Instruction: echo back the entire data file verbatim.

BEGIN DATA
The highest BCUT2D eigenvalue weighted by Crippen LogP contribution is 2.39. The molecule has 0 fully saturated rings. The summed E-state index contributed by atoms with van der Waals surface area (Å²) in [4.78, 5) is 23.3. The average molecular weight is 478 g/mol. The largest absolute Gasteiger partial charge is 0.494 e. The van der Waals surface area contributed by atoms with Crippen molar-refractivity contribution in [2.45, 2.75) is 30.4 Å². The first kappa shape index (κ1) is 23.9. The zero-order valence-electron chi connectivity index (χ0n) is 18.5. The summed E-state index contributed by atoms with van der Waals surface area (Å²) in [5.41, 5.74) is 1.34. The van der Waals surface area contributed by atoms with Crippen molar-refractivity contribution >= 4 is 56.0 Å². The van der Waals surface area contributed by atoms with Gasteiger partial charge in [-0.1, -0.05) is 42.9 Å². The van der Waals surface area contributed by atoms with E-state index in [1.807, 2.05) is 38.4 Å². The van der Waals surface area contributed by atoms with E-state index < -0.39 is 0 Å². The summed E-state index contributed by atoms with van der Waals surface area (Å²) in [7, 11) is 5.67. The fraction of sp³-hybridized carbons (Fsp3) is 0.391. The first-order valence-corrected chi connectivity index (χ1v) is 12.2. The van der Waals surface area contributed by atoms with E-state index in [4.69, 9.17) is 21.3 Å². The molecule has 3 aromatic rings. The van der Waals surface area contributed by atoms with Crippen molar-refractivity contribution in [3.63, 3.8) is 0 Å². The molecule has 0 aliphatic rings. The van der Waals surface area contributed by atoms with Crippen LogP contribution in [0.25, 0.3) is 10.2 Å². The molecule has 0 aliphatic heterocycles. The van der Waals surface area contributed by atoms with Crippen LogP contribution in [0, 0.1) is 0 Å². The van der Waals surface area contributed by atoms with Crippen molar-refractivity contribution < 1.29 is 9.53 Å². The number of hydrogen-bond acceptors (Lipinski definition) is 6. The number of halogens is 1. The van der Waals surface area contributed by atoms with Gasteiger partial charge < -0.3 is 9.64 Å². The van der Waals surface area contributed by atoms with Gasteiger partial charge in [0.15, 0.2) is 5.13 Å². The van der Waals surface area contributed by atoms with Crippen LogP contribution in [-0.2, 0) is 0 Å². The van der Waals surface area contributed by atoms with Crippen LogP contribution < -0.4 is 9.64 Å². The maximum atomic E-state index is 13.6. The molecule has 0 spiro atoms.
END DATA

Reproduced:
The highest BCUT2D eigenvalue weighted by Crippen LogP contribution is 2.39. The molecule has 0 fully saturated rings. The summed E-state index contributed by atoms with van der Waals surface area (Å²) in [4.78, 5) is 23.3. The average molecular weight is 478 g/mol. The largest absolute Gasteiger partial charge is 0.494 e. The van der Waals surface area contributed by atoms with Crippen molar-refractivity contribution in [2.45, 2.75) is 30.4 Å². The first kappa shape index (κ1) is 23.9. The zero-order valence-electron chi connectivity index (χ0n) is 18.5. The summed E-state index contributed by atoms with van der Waals surface area (Å²) in [5.41, 5.74) is 1.34. The van der Waals surface area contributed by atoms with Crippen molar-refractivity contribution >= 4 is 56.0 Å². The van der Waals surface area contributed by atoms with Gasteiger partial charge in [-0.1, -0.05) is 42.9 Å². The van der Waals surface area contributed by atoms with E-state index in [1.807, 2.05) is 38.4 Å². The van der Waals surface area contributed by atoms with E-state index < -0.39 is 0 Å². The summed E-state index contributed by atoms with van der Waals surface area (Å²) in [7, 11) is 5.67. The fraction of sp³-hybridized carbons (Fsp3) is 0.391. The first-order valence-corrected chi connectivity index (χ1v) is 12.2. The van der Waals surface area contributed by atoms with E-state index in [4.69, 9.17) is 21.3 Å². The molecule has 3 aromatic rings. The van der Waals surface area contributed by atoms with Crippen molar-refractivity contribution in [3.63, 3.8) is 0 Å². The molecule has 0 aliphatic rings. The van der Waals surface area contributed by atoms with Crippen LogP contribution in [0.25, 0.3) is 10.2 Å². The molecule has 0 aliphatic heterocycles. The van der Waals surface area contributed by atoms with Crippen LogP contribution in [0, 0.1) is 0 Å². The van der Waals surface area contributed by atoms with Crippen molar-refractivity contribution < 1.29 is 9.53 Å². The number of hydrogen-bond acceptors (Lipinski definition) is 6. The number of halogens is 1. The van der Waals surface area contributed by atoms with Gasteiger partial charge < -0.3 is 9.64 Å². The van der Waals surface area contributed by atoms with Gasteiger partial charge in [0.15, 0.2) is 5.13 Å². The van der Waals surface area contributed by atoms with Crippen LogP contribution in [-0.2, 0) is 0 Å². The van der Waals surface area contributed by atoms with Crippen LogP contribution < -0.4 is 9.64 Å². The maximum atomic E-state index is 13.6. The molecule has 0 spiro atoms.